Professional bookkeeping best practices, such as segregation of duties, could have prevented these real-world cases of fraud.
My colleague George Stephen has published a list of bookkeeping best practices that allow business owners to proactively prevent fraud. These measures include instituting cash controls, segregating duties, conducting a thorough month-end close and review, eliminating paper checks and running regular audits.
I can't think of a better way to illustrate the value of George's excellent advice than by looking at three recent cases of fraud — and highlighting the steps a more proactive business owner might have taken to prevent them.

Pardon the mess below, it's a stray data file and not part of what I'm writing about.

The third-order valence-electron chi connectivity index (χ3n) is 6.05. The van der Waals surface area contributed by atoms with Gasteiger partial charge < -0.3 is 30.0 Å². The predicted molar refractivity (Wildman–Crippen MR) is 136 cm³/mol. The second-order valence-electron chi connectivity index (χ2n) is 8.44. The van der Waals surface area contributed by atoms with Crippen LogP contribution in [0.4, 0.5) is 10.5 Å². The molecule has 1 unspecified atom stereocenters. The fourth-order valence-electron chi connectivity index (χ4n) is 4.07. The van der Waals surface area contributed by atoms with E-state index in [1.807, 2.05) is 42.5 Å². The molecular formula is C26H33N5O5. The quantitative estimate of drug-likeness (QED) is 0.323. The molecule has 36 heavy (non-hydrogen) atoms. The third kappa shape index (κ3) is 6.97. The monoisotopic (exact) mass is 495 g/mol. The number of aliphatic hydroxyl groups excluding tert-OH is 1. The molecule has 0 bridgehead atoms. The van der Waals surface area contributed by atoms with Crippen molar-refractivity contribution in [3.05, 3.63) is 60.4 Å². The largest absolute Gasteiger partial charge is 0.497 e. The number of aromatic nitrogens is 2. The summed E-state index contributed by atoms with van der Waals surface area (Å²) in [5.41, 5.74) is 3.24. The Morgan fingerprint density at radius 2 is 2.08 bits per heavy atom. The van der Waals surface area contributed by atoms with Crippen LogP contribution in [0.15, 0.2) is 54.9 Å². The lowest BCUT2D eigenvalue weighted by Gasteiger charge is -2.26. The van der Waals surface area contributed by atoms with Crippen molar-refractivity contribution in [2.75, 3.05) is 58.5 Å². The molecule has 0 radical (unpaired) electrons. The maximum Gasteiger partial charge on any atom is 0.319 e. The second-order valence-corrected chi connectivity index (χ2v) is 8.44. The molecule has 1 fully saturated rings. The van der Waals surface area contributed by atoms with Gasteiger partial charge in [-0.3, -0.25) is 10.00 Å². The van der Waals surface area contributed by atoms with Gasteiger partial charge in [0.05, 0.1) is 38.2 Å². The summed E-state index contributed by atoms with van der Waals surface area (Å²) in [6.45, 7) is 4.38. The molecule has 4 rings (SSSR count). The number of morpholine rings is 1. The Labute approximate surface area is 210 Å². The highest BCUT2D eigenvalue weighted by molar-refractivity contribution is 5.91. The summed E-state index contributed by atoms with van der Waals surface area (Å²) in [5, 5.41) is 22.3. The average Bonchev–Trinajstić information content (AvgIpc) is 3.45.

Case No 1: Credit Card Fraud
The scam: The bookkeeper at a Tennessee tractor repair firm illegally used the company credit card to make over 200 unauthorized purchases totaling over $21,000 in less than a year. Purchases included groceries and personal utility bills. Also, the bookkeeper added her daughter to the company's health-insurance policy without permission, which resulted in an additional loss of more than $3,000.